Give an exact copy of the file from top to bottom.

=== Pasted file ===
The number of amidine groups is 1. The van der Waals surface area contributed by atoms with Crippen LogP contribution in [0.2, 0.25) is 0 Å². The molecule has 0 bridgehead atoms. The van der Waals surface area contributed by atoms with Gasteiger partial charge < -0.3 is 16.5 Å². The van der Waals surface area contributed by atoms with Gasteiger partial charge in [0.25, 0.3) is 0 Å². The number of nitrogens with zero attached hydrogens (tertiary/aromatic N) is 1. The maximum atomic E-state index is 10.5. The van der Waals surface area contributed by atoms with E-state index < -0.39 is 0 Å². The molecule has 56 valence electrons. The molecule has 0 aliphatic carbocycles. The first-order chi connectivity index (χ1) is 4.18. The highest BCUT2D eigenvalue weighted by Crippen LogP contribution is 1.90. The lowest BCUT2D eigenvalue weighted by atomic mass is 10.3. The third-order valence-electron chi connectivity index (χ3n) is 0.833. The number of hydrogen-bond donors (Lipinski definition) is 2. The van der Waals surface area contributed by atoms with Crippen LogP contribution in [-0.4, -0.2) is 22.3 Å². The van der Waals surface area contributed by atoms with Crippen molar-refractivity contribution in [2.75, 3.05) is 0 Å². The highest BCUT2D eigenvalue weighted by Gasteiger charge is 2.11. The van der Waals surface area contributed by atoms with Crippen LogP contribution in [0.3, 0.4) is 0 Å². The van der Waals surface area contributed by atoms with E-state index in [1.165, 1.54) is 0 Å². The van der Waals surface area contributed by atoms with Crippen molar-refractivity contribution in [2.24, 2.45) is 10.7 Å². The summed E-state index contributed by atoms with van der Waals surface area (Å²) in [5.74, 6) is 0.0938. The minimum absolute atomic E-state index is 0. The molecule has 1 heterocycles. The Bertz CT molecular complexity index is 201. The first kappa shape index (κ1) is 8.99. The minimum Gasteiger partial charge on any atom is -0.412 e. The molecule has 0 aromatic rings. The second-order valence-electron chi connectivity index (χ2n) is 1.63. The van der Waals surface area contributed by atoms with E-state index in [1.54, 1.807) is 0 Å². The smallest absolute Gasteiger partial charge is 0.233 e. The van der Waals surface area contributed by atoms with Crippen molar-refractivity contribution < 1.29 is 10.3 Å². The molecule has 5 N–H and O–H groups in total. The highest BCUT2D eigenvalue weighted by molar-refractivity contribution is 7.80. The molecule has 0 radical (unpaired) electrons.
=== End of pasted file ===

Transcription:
The number of amidine groups is 1. The van der Waals surface area contributed by atoms with Crippen LogP contribution in [0.2, 0.25) is 0 Å². The molecule has 0 bridgehead atoms. The van der Waals surface area contributed by atoms with Gasteiger partial charge < -0.3 is 16.5 Å². The van der Waals surface area contributed by atoms with Gasteiger partial charge in [0.25, 0.3) is 0 Å². The number of nitrogens with zero attached hydrogens (tertiary/aromatic N) is 1. The maximum atomic E-state index is 10.5. The van der Waals surface area contributed by atoms with E-state index < -0.39 is 0 Å². The molecule has 56 valence electrons. The molecule has 0 aliphatic carbocycles. The first-order chi connectivity index (χ1) is 4.18. The highest BCUT2D eigenvalue weighted by Crippen LogP contribution is 1.90. The lowest BCUT2D eigenvalue weighted by atomic mass is 10.3. The third-order valence-electron chi connectivity index (χ3n) is 0.833. The number of hydrogen-bond donors (Lipinski definition) is 2. The van der Waals surface area contributed by atoms with Crippen LogP contribution in [-0.4, -0.2) is 22.3 Å². The van der Waals surface area contributed by atoms with Crippen molar-refractivity contribution in [2.75, 3.05) is 0 Å². The highest BCUT2D eigenvalue weighted by Gasteiger charge is 2.11. The van der Waals surface area contributed by atoms with Crippen LogP contribution in [0.3, 0.4) is 0 Å². The van der Waals surface area contributed by atoms with E-state index in [1.165, 1.54) is 0 Å². The van der Waals surface area contributed by atoms with Crippen molar-refractivity contribution in [2.24, 2.45) is 10.7 Å². The summed E-state index contributed by atoms with van der Waals surface area (Å²) in [5.74, 6) is 0.0938. The minimum absolute atomic E-state index is 0. The molecule has 1 heterocycles. The Bertz CT molecular complexity index is 201. The first kappa shape index (κ1) is 8.99. The minimum Gasteiger partial charge on any atom is -0.412 e. The molecule has 0 aromatic rings. The second-order valence-electron chi connectivity index (χ2n) is 1.63. The van der Waals surface area contributed by atoms with E-state index in [1.54, 1.807) is 0 Å². The smallest absolute Gasteiger partial charge is 0.233 e. The van der Waals surface area contributed by atoms with Crippen molar-refractivity contribution < 1.29 is 10.3 Å². The molecule has 5 N–H and O–H groups in total. The highest BCUT2D eigenvalue weighted by molar-refractivity contribution is 7.80. The molecule has 0 radical (unpaired) electrons.